Ten healthcare data projects to receive share of £3m government funding


Ten healthcare data solutions are to receive a share of £3million of government funding.

Each of the initiatives will show how technology can improve patient safety and speed up processes within the NHS.

The projects are funded by UK Research and Innovation (UKRI), as part of the government’s industrial strategy, which aims to tackle some of the biggest challenges in healthcare.

Among them is a solution to improve care for people living with heart failure in Greater Manchester by gathering data from implantable heart devices to detect signs of deterioration.

Another is a system to connect epilepsy patients’ data from the GP, hospital and emergency services so that paramedics and A&E staff have information to hand when a patient is having a seizure.

Recently appointed, Parliamentary Under Secretary of State at the Department of Health and Social Care,  Nicola Blackwood said: “The NHS has an unrivalled data pool – we need to work with researchers, experts and industry partners to take full advantage of this to unlock solutions to some of healthcare’s biggest challenges.

“These ten innovative projects are just the start of a technological revolution to create one of the most advanced health and care systems in the world to diagnose diseases earlier, save lives and empower patients to take greater control of their own healthcare.”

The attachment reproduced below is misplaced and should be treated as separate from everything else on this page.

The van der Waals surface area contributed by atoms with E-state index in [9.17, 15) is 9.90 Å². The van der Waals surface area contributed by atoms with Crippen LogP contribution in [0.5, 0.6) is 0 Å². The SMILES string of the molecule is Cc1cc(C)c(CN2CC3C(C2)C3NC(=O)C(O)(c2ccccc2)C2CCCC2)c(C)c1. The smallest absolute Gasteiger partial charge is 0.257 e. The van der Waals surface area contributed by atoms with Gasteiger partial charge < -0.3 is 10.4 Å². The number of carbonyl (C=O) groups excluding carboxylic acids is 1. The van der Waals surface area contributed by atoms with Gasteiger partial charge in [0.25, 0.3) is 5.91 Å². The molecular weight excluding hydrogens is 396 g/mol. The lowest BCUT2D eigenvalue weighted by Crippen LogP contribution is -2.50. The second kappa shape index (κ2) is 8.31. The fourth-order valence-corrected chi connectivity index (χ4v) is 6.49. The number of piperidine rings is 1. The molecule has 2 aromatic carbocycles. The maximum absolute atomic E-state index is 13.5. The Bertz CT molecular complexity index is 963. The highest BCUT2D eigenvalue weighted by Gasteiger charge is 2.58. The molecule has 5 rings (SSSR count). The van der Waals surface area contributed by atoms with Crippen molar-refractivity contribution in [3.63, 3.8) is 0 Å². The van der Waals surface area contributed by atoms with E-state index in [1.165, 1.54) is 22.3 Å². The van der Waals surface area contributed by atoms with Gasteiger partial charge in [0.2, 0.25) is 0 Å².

The ten projects are:

  • Improving outcomes and reducing hospital admissions people with heart failure in Greater Manchester by using data from implantable devices to detect earlier signs of deterioration – led by Health Innovation Manchester
  • Improving outcomes for patients with epilepsy and reducing unnecessary admissions to A&E by connecting data from GPs, hospitals and ambulance services – led by the University of Liverpool
  • Using data from over 80,000 prostate cancer patients across the world to understand features that makes the cancer aggressive, to optimise treatment pathways – led by Oxford University
  • Transforming understanding and improving diagnosis of rare diseases by combining NHS and research data – led by Cambridge University Hospitals NHS Foundation Trust
  • Establishing a regional network of linked de-identified datasets of GP, hospital and research records that protects patient privacy and confidentiality – led by University of Leicester
  • Evaluating the impact of ‘Streams’; a digital app that gives doctors and nurses real time clinical information via their smartphones – led by the Institute of Global Health Innovation (IGHI), Imperial College London
  • Using hospital activity data to identify patients who may be suitable for large-scale clinical trials and increasing opportunities for volunteers to join major studies – led by Oxford University
  • Improving children’s health by making better use of de-identified clinical data for research and use of technology that enables the safe handling of this data – led by Great Ormond Street Hospital for Children NHS Foundation Trust and UCL
  • Creating a map that will enable researchers to find different datasets in localities across the UK and explore how to link these for large scale research – led by the University of Edinburgh
  • Developing a technology solution that enables patients with rare, genetic eye disease to access their own data from multiple locations – led by Moorfields Eye Hospital NHS Foundation Trust

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